Mixed Reviews on 'How to Read a Book': A Detailed Analysis
Unlock Reading Potential: In-Depth 'How to Read a Book' Review Analysis

Mixed Reviews on 'How to Read a Book': A Detailed Analysis

The book 'How to Read a Book' by Mortimer Adler and Charles Van Doren receives mixed reviews, with some praising its guidance on reading comprehension and analytical skills, while others find it lengthy and challenging. Readers appreciate the structured approach to reading levels and skills outlined in the book, recommending it for those looking to enhance their reading experience. Despite some negative feedback on the book's length and complexity, many reviewers highlight its value in improving critical thinking and understanding of various texts.

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  • It is a book that needs slow thoughtful reading

    An impressive book that shows you a new side

    of reading it is not at least for me is not a quick read but an amazing one that I am savoring.

    Sentiment
    • Positive
    Content
    • Challenging Content
  • Arduous and readable.

    I liked it a lot and found it challenging to the point where I read the whole thing and enjoyed it. I recommend it to most people who are literate. I gave it four out of five because it satisfied my taste for reading.

    Sentiment
    • Positive
    Content
    • Book Recommendation
  • The original learning strategies book

    When Mortimer Adler put together the first edition of How To Read A Book, his main goal was nothing less than equipping the reader with the tools for a self-guided liberal education ("liberal" in the sense of picking up a broad spectrum of knowledge, so reading widely as well as reading often). To that end, Adler and the co-author of the revised version Charles Van Doren laid out a method for using a text as an absentee teacher, engaging with a book not just for information but for understanding, so the goal is to encourage you to take a deep dive into something a little bit above your current understanding and raising yourself to the level of the text in the process.

    If that sounds like they're expecting you to use their toolbox to read Wealth of Nations instead of Les Miserables, that's because this is the grandfather of learning strategies books, and somehow it's been misfiled in the literature category for decades. That's where I found my copy, anyway.

    I agree that it's kind of a dry read, and some of that could be chalked up to the post-1972 revision (the current edition), which made things comprehensive and systematic, but also turned the text into something a little bit fussier, and maybe losing some human touches in the process. For instance, the first line of the current chapter 1 goes like this: "This is a book for readers and for those who wish to become readers." The original chapter 1 opens with "This is a book for readers who cannot read." You have to admit, that's a different spirit to kick things off.

    Even with that caveat, it's still worth the effort, but it might take some effort to get to the worth.

    You do need to be warned that "imaginative literature" (fiction, plays and poetry) gets a very short shrift, focusing mainly on maintaining the immersiveness of the experience and actually finishing a story before you pass judgement on it. Themes and symbolism don't figure into that section at all. If that's the main thing you're looking for, you might want to start with Thomas Foster's How to Read Literature Like a Professor instead.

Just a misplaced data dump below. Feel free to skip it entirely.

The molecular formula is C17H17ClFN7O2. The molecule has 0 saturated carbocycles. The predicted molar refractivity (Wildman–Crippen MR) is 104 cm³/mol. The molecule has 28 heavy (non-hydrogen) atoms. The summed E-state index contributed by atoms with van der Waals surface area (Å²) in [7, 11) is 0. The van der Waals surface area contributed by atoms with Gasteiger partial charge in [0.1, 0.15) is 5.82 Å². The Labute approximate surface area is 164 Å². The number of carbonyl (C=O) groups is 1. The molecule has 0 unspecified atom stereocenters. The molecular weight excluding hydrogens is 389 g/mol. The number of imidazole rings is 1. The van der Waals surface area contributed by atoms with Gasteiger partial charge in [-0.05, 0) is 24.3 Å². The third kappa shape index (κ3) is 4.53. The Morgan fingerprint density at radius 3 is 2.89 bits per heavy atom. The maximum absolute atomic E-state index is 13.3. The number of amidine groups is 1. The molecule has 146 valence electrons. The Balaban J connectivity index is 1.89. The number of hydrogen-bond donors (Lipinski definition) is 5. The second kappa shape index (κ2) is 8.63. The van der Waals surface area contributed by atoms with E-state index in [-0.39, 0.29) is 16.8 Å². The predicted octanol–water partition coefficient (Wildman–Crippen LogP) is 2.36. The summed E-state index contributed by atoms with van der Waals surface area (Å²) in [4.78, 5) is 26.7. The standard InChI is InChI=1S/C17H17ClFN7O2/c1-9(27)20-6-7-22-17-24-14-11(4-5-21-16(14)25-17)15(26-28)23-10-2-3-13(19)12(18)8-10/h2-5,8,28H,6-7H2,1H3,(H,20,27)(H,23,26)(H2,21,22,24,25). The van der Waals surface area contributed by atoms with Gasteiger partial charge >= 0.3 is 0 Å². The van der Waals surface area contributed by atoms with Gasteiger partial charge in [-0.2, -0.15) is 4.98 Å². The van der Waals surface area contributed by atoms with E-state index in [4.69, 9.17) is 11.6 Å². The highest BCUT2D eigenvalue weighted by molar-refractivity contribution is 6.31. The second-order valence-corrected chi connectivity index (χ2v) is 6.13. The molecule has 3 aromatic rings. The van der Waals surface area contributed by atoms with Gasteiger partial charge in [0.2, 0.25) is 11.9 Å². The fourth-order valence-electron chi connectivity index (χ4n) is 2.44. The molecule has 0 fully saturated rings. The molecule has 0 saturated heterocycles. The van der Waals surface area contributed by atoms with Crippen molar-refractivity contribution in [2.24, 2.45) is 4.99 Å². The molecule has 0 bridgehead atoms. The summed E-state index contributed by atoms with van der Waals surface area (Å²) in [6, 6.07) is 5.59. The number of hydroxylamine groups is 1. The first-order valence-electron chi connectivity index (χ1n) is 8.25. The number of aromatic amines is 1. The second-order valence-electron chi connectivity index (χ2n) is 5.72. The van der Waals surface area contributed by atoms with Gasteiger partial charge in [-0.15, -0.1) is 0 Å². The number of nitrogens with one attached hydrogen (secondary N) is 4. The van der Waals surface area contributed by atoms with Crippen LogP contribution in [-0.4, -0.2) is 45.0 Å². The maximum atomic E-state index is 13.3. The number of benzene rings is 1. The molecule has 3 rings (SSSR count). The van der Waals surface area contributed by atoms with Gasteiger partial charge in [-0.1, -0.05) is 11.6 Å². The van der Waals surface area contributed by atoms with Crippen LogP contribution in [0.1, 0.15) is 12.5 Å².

Sentiment
    • Positive
    Content
    • Classic Literature Analysis
  • Comprehensive Reading

    How to Read a Book, is the revised and updated edition as of May10, 2011. This genre of book is of reading skills and references. I chose to read this book as a refresher of effective comprehensing skills used in reading. The goals of the book is to, remind the reader that understanding what one is reading makes for a better reader and writer. This is accomplished by actively reading and asking questions of the book you're reading. Would recommend this to anyone who loves reading and give this a four out of five stars. I borrowed the book from Kindle Unlimited.

    Sentiment
    • Positive
    Content
    • Reading Skills Improvement
  • Something needed for a stroke survivors.

    I have lost a lot of past knowledge. But could at least learn commas before returning to the government world. And learn a bit of French.

    Sentiment
    • Positive
    Content
    • Disappointment with Length
  • Good advice for writers and readers

    This is a classic book that every teacher and every high school or college student should read. Its only flaw is that the authors do not make a full-throated call for the use of phonics instead of sight words for teaching basic reading. They go so far as to suggest that children will somehow magically learn to read fluently after memorizing a few hundred sight words. (In truth, the magical event occurs when someone teaches the child the rules of phonics on the sly or the child works out the rules for him or herself by induction.) If the ability to read does not magically occur after the child has learned a few hundred sight words, the authors presume that he child must be unready or from a deprived background. (Was Nelson Rockefeller never ready, or was the Rockefeller family somehow deprived of something?) Normally, I hate to make such a fuss about such a short passage in an otherwise excellent book, but the authors' advice about reading analytically is pointless for people who can recognize only a few hundred words.

    Sentiment
    • Positive
    Content
    • Importance of Reading Instruction
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Sentiment Analysis (of 30 reviews)
51 Net Promoter
Score
Popular Topics (of 30 reviews)
Languages (of 30 reviews)
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